Name: Paul Pasquale
Job: Reuters cameraman
Name: Samia Nakhoul
Hometown: Beirut, Lebanon
Job: Reuters bureau chief
CAMP CHESTY, central Iraq—Paul Pasquale lies on a gurney in a Navy surgical hospital, covered with wounds and bandages, looking like a shark-attack survivor.
Pasquale, 36, of London is a cameraman for the Reuters news agency. He was on the 15th floor of the Palestine Hotel in Baghdad when it was hit by a shell fired from a U.S. tank.
He has wounds on his cheeks, nose, hands, arms, down his side, across his chest, over his hip and down to his feet.
He lifts up the sheets to show the wounds on his legs. Some look like little punctures, while others snake across his side in a bizarre pattern, as if a child had scribbled over his body with a marker.
"But I've still got my testicles," he says and laughs.
Samia Nakhoul, 42, a writer for Reuters, was injured along with Pasquale. Two other journalists were killed in the attack.
Thirteen journalists have died during the Iraq war, some in accidents, some from bombs and bullets. No incident drew more attention than the Palestine Hotel shelling.
Nakhoul and Pasquale do not assign blame or express regret.
"I've been doing it for 13 years," Nakhoul says. "I like to chase the story. I don't regret it. This is part of the deal."
Wars are kind of a specialty, Pasquale says. "I haven't missed a war in 15 years—Bosnia, Rwanda, Kosovo, Afghanistan—you name it, really," he says.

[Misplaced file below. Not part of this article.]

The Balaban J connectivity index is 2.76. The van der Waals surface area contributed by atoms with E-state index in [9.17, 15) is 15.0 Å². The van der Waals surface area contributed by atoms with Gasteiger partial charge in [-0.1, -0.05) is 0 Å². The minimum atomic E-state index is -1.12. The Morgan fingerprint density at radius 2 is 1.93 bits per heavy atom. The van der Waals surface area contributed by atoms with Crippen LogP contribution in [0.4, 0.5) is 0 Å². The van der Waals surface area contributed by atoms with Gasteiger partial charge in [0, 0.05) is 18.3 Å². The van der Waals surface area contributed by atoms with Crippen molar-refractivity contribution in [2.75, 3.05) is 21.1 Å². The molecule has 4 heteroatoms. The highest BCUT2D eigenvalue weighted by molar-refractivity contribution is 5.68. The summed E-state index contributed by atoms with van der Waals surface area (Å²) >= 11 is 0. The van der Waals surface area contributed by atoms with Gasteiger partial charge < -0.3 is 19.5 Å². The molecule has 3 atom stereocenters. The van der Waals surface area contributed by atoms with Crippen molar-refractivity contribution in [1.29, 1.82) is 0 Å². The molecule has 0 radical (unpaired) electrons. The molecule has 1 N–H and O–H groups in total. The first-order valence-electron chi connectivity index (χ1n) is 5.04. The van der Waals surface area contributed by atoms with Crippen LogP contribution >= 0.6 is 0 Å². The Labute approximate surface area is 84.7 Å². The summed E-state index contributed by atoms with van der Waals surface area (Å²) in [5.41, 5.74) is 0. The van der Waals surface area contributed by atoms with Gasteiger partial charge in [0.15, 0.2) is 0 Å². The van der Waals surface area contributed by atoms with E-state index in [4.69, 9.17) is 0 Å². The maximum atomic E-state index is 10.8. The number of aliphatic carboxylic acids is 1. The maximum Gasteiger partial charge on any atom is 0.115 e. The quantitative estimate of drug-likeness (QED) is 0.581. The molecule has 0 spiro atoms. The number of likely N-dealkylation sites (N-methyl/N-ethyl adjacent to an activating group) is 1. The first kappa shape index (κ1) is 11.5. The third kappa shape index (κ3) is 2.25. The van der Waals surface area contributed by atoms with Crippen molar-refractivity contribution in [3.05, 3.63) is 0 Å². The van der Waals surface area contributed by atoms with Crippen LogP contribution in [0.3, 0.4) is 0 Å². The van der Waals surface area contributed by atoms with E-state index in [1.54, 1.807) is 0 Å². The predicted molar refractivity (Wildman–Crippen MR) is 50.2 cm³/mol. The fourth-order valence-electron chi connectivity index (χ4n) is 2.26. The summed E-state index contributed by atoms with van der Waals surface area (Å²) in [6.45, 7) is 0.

But Iraq, he says, is different.
"I changed my job on this one," he says. "Most of my job is as a cameraman, so you have to be at the front to get the film. This is the first war where I've waited for the war to come to me. It was extraordinary. It was like waiting for a tidal wave at a beach, holding on."
Before the shelling, Nakhoul was on the hotel balcony, watching the fighting. "I had the phone; I was filing to our main desk, telling them what I was seeing," she says.
The writer, who covered the 1991 Persian Gulf War, has been in Baghdad about six weeks. Her eyelids are streaked red and purple, set against a pale yellow background.
She is peppered with cuts on her cheek, forehead, nose and chin.
A piece of shrapnel sliced into her forehead and settled in her head.
"I had brain surgery four days ago to clean it up," she says.
She doesn't know the extent of the damage. They'll have to do tests, she says.
She opens her mouth and a nurse takes her temperature, as another inserts an IV stem.
"Don't bend your arm," he says.
She squeezes her eyes in pain.
At the same time, doctors work on Pasquale.
He tried to carry a friend out of the rubble, but his hands were injured.
"I just crawled out," he says. "I wasn't feeling too great, put it that way. I didn't feel I was dead, but I felt like I was on the way out."
He has been in Baghdad for six months. He had the option to leave, but he wanted to stay.
"I was running part of the operation, and I employed a lot of Iraqis; a lot of fixers, a lot of people like that. For me to leave the work to the Iraqis, I just couldn't do that," he says.
He is asked whether he will cover the next war.
"I don't know," he says. "Ask me in a year."
(c) 2003, Knight Ridder/Tribune Information Services.
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